The Dehydration of Napa Valley

Andy Beckstoffer is a pretty astute guy.

Andy is one of the largest growers in Napa Valley and maybe the most respected. And it was Andy who last year initiated an inter-industry discussion on the affects of long hangtime and hyper ripeness on the vines and on wines.

This is a  touch subject for a number or of reasons. Over the past decade or so vintners have been asking growers to let the fruit hang on the vine much longer than in the past. The idea is to get the grapes much more ripe in order to make a…a what…a "blockbuster", high alcohol style of wine that seems to be in vogue. The problem is that to achieve this level of ripeness, the grapes are forced to dehydrate. This means less tonnage and less money for growers.

Beckstoffer also wanted to make the case that this might also so stress the vines as to shorten their lifespan.

But as I said, Beckstoffer is pretty astute, not just a grower bemoaning a loss of income because his grapes are shriveling. Beckstoffer makes the case that if Napa Valley continues to make wines in this style, the region will get a reputation for making one kind of wine…high alcohol monsters:

"Napa wine is getting the reputation of being high alcohol and people
are saying they’re hot," he said. "Even the Wine Spectator used the
term high octane Zinfandel. Why anybody would put anything in their
mouth that said high octane, I don’t know."

Beckstoffer may be ahead of the curve on this one. But his point is a good one. Napa Valley is becoming known as a source of "high octane" Cabernet. However, I’m not sure those drinking Napa Cabernet are quite finished with this style of wine. Furthermore, those who only began experimenting with and regularly drinking this style of wine in the past 10 years probably don’t know anything different.

In casual conversation journalists and winery owners and retailers we usually come to the question of when will this high alcohol style of wine begin to lose popularity. Beckstoffer puts this issue in context:

"Right now the retailers seem to be following Parker and the Wine
Spectator and telling people to drink those wines," he said. "But, you
get a tipping point. If we have the situation where the retailers start
telling people not to drink wines that don’t go with food, where do we

John Intardenato has a good story in the St. Helena Star in which Beckstoffer is interviewed on the occasion of being named Grower of the Year. It’s a peak into his insightfulness and well worth a read.

7 Responses

  1. Steve De Long - May 4, 2006

    Beckstoffer is absolutely right. The short term fashion of high alcohol reds will probably dry up faster than the grapes that go into them. They don’t go with food, are very fattening, really suck in hot weather and get you stumble drunk when you just wanted a happy buzz. Give me a Gamay Noir from Andrew Lane instead!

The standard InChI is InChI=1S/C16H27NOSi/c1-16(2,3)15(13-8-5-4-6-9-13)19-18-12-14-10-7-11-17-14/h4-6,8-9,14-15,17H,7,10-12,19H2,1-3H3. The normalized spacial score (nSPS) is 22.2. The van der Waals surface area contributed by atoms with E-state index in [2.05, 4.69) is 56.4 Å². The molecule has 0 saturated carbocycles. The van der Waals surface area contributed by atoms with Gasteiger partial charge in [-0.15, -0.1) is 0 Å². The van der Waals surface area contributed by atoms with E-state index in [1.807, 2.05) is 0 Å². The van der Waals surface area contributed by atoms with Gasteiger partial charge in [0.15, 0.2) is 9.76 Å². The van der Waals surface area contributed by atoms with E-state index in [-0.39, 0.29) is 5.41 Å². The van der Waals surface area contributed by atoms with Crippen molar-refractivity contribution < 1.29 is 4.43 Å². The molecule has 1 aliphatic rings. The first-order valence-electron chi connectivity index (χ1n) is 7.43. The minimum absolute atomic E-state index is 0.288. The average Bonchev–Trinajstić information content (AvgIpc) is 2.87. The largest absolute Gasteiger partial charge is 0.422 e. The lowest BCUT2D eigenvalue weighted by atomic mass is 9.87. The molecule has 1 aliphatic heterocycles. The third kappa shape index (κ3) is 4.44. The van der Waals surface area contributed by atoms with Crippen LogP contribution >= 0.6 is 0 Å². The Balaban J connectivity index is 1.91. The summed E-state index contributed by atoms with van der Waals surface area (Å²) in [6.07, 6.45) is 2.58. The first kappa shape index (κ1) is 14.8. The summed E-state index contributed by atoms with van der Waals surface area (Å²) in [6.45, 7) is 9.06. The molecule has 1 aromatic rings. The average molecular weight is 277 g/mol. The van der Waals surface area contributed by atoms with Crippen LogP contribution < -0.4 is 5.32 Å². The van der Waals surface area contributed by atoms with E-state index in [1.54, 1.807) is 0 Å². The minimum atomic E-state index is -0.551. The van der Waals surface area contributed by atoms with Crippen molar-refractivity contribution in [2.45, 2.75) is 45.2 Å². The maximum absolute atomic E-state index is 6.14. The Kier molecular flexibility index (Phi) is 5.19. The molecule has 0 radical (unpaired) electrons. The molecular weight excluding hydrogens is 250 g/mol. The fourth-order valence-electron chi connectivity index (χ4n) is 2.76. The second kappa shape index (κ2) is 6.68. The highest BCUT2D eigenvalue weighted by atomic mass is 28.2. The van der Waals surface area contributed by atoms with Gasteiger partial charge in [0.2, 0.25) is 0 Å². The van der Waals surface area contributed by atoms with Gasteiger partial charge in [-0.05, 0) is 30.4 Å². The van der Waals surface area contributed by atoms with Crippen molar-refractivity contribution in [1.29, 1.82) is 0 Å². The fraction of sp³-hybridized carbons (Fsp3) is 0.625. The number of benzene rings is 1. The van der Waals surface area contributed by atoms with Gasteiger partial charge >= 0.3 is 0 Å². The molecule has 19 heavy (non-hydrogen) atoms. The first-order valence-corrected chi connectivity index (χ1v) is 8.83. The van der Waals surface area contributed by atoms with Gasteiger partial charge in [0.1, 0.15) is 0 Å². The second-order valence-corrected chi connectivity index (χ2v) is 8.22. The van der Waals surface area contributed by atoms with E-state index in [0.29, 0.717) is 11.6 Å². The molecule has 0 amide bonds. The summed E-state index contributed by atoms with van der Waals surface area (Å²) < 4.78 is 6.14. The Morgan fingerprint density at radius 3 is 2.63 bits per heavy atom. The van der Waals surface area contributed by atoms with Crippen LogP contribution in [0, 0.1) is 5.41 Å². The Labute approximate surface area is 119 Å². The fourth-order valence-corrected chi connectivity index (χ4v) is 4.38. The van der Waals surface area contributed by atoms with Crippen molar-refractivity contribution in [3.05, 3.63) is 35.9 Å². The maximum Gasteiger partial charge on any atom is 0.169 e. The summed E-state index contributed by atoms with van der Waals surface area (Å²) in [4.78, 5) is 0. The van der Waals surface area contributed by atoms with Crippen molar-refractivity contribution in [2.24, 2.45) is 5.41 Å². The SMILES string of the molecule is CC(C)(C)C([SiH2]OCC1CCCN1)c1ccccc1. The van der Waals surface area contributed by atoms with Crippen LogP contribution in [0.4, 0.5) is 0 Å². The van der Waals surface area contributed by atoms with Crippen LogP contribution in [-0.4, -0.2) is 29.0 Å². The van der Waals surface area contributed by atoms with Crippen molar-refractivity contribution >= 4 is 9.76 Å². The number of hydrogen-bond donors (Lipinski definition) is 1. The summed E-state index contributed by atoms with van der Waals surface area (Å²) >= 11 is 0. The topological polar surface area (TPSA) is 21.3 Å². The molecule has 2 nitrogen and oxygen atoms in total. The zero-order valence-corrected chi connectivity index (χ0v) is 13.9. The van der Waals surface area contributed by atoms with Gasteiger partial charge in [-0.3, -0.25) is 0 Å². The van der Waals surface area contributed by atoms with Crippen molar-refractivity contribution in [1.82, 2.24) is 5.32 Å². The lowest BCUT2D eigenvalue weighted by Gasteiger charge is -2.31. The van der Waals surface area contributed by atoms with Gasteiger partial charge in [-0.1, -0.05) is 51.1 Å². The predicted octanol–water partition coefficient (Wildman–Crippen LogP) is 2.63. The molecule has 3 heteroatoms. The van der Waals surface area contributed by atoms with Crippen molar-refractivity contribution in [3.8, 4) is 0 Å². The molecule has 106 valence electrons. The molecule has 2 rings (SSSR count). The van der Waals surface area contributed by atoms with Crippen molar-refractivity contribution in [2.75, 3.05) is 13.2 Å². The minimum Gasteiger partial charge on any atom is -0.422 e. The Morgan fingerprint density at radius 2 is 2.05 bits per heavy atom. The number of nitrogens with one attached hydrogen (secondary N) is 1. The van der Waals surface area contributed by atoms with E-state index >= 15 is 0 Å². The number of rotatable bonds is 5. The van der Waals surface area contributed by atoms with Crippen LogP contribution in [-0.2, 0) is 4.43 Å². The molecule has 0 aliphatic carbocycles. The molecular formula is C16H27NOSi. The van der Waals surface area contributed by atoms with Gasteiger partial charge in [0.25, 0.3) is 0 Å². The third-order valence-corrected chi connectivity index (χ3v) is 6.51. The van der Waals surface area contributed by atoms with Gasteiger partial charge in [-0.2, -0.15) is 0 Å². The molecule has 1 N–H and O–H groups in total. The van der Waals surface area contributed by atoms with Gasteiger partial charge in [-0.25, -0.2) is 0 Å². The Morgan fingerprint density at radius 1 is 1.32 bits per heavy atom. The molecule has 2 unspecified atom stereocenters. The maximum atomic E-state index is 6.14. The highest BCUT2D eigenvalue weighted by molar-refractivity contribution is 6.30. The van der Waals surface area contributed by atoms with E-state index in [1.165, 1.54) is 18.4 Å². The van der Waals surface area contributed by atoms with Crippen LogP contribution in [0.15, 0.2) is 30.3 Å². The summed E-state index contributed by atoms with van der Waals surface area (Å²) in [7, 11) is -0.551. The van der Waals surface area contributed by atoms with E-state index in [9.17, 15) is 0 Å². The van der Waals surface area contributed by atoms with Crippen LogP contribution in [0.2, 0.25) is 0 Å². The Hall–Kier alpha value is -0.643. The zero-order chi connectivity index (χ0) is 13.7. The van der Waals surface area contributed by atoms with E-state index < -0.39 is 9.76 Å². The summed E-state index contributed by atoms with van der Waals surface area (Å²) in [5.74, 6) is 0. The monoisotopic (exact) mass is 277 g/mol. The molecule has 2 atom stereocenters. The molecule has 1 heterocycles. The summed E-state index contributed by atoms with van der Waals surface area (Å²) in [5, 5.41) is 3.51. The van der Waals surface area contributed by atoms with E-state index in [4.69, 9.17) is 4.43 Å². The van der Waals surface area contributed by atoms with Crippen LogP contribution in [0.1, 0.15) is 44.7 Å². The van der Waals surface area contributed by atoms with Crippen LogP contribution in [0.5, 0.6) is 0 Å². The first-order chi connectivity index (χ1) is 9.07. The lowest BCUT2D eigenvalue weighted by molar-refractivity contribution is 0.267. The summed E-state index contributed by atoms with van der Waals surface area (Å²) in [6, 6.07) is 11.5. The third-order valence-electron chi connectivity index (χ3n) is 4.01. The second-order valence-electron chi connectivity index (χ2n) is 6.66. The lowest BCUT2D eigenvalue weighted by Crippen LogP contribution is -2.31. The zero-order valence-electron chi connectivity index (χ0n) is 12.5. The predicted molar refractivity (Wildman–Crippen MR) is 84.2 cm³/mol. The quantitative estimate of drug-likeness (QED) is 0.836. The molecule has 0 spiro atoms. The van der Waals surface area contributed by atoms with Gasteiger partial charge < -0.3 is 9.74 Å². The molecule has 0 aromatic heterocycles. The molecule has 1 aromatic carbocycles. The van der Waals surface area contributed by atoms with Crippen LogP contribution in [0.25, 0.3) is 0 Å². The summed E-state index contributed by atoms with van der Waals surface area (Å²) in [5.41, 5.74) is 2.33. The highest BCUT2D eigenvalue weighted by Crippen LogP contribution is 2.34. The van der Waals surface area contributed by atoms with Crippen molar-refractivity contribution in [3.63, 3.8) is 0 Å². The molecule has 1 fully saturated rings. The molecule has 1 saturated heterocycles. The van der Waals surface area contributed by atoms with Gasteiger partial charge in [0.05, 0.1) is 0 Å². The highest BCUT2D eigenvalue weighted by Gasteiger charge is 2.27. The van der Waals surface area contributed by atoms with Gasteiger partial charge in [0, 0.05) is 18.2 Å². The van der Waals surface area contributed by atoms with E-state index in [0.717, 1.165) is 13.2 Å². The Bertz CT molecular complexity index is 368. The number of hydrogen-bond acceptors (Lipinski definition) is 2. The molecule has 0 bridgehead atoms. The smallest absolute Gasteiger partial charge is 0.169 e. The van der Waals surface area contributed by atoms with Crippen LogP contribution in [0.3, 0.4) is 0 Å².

2. Steve T. - May 4, 2006

    I couldn’t agree more. Not just super-high-alcohol but super-precise. I see “14.9%”, “15.1%”, “16.7%” all the time now. I make a point of never buying any wine over 13.5% myself, and find I prefer the old-fashioned 12.5% wines, whatever the grape. Except you can hardly find them anymore, at least from Cali.

  3. Steve T. - May 4, 2006

    I notice all the reviews of Andrew Lane’s gamay, which is 12.9%, say “low alcohol”. 25 years ago that would have been a HOT wine, back when most Napa Cabernet Sauvignons were 12% or 12.5%.

  4. Doug - May 5, 2006

    Correct me if I’m wrong, but doesn’t “hot” refer to a wine in which the alcohol is not simply high, but out of balance? I’ve had “hot” wine that was lower alcohol than balanced wine in the past.
    It certainly would seem that super-high alcohol wines are far more likely to exhibit this trait than others. But I wouldn’t simply classify all high alcohol wines as “hot” on the basis of their alcohol level alone.

  5. tom - May 5, 2006

    Yes, that is how the term is generally used. However, I think people are simply reaching for the right words to describe the trend toward big, higher alcohol wines that seem to be the vogue. My main issue with high alcohol wines is I simply can’t drink much…well, I could, but then I can’t drive, walk or talk.

  6. Doug - May 5, 2006

    Tom, The key is location, location, location. Take the bottle to a place with nice evening accomodations and enjoy. 🙂
    Seriously, I understand the high alcohol point. I just didn’t want to see it muddied with the “hot wine” thing, because they’re not quite the same.

  7. James Bateman - May 6, 2006

    Isn`t the broader issue that a lot of American`s perceive weak alcohol levels as meaning weak wines, or they aren`t getting their full monies worth? And yeh for those of us wanting to drink 6 glasses of wine and not be totally trousered 9% wines work really well and 15% is a disaster the next day !

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